The European Union's support for austerity and "failed neoliberal policies" paved the way for the Brexit vote, Jeremy Corbyn said as he called for reform across the continent.

The Labour leader said a new Europe must be created "inside and outside the institutions of the EU".

In a speech to European socialists in Portugal, Mr Corbyn claimed Labour's alternative to Theresa May's Brexit plan could command a majority in the UK Parliament, reunite a divided nation, solve the Irish border question and boost British manufacturing.

He said further negotiations with Brussels would be "a small price to pay" to avoid the "serious damage" of a no-deal Brexit.

Labour's plan involves a "comprehensive customs union with the EU, with a British say in future trade deals" and a "new, strong relationship with the single market".

There would also be migration policies that "meet the needs of the economy" rather than "fuelling xenophobia with phoney immigration targets".

He told the congress of the Party of European Socialists in Lisbon: "Our alternative plan would ensure an open border in Ireland, provide security for investment, give our manufacturing sector a springboard for renewal, ensure we have the powers to rebuild our economy and public services, and guarantee world-beating support for workers, consumers and our environment."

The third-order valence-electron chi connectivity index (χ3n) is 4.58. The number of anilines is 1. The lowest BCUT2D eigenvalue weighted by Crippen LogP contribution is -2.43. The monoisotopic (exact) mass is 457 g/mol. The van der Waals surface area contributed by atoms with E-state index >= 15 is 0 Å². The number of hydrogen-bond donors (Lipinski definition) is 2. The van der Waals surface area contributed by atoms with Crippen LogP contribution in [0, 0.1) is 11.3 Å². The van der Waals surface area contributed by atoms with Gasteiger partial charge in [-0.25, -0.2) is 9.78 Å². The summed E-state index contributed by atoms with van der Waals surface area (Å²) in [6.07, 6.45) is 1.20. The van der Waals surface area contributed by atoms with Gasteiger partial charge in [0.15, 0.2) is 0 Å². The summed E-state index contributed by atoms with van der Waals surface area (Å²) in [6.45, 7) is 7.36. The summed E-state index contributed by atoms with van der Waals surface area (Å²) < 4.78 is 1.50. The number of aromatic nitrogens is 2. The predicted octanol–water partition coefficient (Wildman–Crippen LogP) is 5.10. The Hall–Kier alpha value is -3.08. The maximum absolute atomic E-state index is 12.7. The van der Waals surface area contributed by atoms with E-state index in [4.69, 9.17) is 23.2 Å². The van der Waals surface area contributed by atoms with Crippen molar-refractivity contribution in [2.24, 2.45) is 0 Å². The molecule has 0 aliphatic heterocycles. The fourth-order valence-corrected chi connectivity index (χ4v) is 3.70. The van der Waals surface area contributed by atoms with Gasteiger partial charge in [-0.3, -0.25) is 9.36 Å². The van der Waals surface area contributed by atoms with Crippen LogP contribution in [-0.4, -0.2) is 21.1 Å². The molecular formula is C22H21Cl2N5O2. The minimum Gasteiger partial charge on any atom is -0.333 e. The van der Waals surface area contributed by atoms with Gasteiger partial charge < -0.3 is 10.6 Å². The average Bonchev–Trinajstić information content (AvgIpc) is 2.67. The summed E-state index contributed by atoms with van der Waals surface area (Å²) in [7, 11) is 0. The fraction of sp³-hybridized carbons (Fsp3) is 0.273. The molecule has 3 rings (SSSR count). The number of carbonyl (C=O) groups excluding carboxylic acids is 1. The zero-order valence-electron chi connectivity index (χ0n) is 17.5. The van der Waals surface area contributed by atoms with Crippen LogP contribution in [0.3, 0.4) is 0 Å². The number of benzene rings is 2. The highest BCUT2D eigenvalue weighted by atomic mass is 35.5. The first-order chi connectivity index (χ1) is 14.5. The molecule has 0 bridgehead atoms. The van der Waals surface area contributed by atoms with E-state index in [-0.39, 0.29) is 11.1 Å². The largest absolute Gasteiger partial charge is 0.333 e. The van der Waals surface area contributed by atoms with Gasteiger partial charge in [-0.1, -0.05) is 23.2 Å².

In a warning that the European left needed to take on the "fake populists of the right", Mr Corbyn called for widespread economic reform.

"We have to recognise that EU support for austerity and failed neoliberal policies have caused serious hardship for working people across Europe, damaged the credibility of European social democratic parties, and played a significant role in the vote for Brexit.

"European socialists have to fight for a different kind of Europe.

"Our prize is a new progressive economic consensus that secures shared prosperity built on a powerful public realm.

"We must build a new Europe, inside and outside the institutions of the EU, that really does work for the many, not the few."

Mr Corbyn also accused the Prime Minister of trying to "dodge scrutiny" after plans for a TV debate on Brexit fell apart.

"As in the General Election last year, when it came to it the Prime Minister backed off and refused the head-to-head debate on offer.

"Given that her botched deal would have a major impact on our country's future and our relationship with Europe, this is the very last time for Theresa May to dodge scrutiny."